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Photoshop provides a number of features to help you use images in other applications. Because of the tight integration between Adobe products, many Adobe applications can directly import Photoshop (PSD) format files and use Photoshop features like layers, layer styles, masks, transparency, and effects.
Prepare images for page-layout programs
How you prepare an image for a page-layout program depends upon the file formats the program recognizes:
If the page-layout program cannot place Photoshop PSD files, follow these steps:
Use Photoshop artwork in Adobe Illustrator
Adobe Illustrator can both open or place Photoshop files; you do not need to save or export your Photoshop image to a different file format. If you place an image into an open Illustrator file, you can incorporate the image as if it were any other element in the artwork, or you can maintain a link to the original file. Although you can’t edit a linked image within Illustrator, you can jump back to Photoshop, using the Edit Original command, to revise it. Once saved, any changes you make are reflected in the version in Illustrator.
Create transparency using image clipping paths
You can use image clipping paths to define transparent areas in images you place in page-layout applications. In addition, Mac OS users can embed Photoshop images in many word-processor files.
You may want to use only part of a Photoshop image when printing it or placing it in another application. For example, you may want to use a foreground object and exclude the background. An image clipping path lets you isolate the foreground object and make everything else transparent when the image is printed or placed in another application.
Paths are vector-based; therefore, they have hard edges. You cannot preserve the softness of a feathered edge, such as in a shadow, when creating an image clipping path.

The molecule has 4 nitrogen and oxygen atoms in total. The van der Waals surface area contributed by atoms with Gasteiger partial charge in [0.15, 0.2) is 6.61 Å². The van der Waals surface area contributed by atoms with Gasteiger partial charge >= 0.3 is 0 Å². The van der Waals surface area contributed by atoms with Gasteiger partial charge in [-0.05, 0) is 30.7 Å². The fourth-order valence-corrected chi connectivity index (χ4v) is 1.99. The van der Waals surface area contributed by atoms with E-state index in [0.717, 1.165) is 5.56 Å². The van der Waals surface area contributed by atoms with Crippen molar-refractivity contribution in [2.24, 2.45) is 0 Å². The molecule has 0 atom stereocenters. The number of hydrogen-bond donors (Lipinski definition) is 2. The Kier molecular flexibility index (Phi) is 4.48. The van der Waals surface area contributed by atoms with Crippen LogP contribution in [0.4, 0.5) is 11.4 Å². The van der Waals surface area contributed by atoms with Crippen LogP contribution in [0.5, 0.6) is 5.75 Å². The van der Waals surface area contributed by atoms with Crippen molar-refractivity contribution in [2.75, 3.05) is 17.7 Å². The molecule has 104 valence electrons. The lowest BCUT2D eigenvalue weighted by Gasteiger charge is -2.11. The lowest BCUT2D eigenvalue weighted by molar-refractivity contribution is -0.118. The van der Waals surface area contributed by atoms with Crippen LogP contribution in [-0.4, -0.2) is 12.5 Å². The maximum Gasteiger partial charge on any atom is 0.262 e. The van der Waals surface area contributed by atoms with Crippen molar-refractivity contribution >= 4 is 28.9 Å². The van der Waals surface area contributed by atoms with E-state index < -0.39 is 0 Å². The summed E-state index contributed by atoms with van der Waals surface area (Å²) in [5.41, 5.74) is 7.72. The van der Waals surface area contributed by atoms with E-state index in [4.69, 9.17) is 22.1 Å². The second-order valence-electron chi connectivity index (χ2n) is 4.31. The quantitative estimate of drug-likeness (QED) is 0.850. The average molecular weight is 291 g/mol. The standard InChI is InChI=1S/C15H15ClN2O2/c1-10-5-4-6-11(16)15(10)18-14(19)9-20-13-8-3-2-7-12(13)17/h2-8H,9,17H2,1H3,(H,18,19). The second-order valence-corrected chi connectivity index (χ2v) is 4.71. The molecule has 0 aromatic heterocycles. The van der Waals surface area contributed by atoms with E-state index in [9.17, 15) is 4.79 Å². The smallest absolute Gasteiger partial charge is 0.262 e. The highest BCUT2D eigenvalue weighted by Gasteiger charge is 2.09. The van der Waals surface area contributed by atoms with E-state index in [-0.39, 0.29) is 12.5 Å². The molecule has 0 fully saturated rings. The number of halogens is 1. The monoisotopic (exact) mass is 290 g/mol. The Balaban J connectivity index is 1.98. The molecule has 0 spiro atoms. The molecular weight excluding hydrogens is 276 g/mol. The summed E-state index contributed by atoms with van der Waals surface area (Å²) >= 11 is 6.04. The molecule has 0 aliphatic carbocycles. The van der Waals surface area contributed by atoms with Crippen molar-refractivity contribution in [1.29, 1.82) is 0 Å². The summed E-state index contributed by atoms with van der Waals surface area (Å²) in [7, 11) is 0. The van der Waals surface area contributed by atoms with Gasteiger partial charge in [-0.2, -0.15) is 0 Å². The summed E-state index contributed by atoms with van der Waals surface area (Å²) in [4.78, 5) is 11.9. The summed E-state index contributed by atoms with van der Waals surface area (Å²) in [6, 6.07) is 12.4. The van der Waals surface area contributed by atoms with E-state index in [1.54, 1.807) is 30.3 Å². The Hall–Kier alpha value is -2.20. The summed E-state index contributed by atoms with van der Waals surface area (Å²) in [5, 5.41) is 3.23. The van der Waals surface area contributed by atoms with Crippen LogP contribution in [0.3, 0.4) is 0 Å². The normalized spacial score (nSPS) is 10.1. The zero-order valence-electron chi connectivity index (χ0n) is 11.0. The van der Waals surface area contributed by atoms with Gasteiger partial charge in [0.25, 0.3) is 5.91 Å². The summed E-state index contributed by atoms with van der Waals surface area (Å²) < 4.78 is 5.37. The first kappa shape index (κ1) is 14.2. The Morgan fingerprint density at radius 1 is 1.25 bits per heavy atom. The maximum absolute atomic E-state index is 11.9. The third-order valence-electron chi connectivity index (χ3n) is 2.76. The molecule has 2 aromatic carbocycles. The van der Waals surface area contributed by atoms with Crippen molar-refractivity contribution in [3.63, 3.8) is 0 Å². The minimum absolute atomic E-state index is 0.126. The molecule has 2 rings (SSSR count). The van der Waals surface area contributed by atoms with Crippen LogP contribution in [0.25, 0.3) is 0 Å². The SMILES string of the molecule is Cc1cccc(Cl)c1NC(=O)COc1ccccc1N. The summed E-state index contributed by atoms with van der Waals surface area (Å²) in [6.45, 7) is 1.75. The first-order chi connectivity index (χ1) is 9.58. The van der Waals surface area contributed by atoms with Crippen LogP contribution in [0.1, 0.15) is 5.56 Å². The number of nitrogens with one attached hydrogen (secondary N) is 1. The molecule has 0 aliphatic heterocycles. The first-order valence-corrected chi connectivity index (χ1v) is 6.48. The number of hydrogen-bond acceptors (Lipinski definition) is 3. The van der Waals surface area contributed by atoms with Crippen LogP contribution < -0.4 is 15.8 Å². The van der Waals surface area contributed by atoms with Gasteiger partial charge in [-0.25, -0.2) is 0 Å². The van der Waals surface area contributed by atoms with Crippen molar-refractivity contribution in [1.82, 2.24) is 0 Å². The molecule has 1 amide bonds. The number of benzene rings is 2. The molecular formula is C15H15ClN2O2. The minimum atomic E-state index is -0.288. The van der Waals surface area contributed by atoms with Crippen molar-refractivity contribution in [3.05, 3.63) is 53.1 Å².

Image imported into Illustrator or InDesign without image clipping path (left), and with image clipping path (right)
Print image clipping paths
Sometimes an imagesetter cannot interpret image clipping paths, or an image clipping path is too complex for a printer, resulting in a Limitcheck error or a general PostScript error. Sometimes you can print a complex path on a low-resolution printer without difficulty but run into problems when printing the same path on a high-resolution printer. This is because the lower-resolution printer simplifies the path, using fewer line segments to describe curves than the high-resolution printer does.
You can simplify an image clipping path in the following ways:
Export paths to Adobe Illustrator
The Paths To Illustrator command lets you export Photoshop paths as Adobe Illustrator files. Exporting paths in this way simplifies the task of combining Photoshop and Illustrator artwork or using Photoshop features with Illustrator artwork. For example, you may want to export a pen tool path and stroke it to use as a trap with a Photoshop clipping path you are printing in Illustrator. You can also use this feature to align Illustrator text or objects with Photoshop paths.
Link or embed an image using OLE (Windows only)
Photoshop is an OLE 2.0 server, which means it supports embedding or linking an image in an OLE container application (usually a word-processing or page-layout program). For example, you can insert Photoshop files and selections into other OLE applications, such as Adobe PageMaker, Adobe FrameMaker, and Microsoft Word, using copy and paste or other methods.
Link or embed a selection or image in an OLE application
Insert an unlinked screen-resolution bitmap into an OLE application
Modify and update a linked or embedded image in an OLE application
You can also modify linked files without first opening the container document. The linked image is updated the next time you open the document in its OLE container application.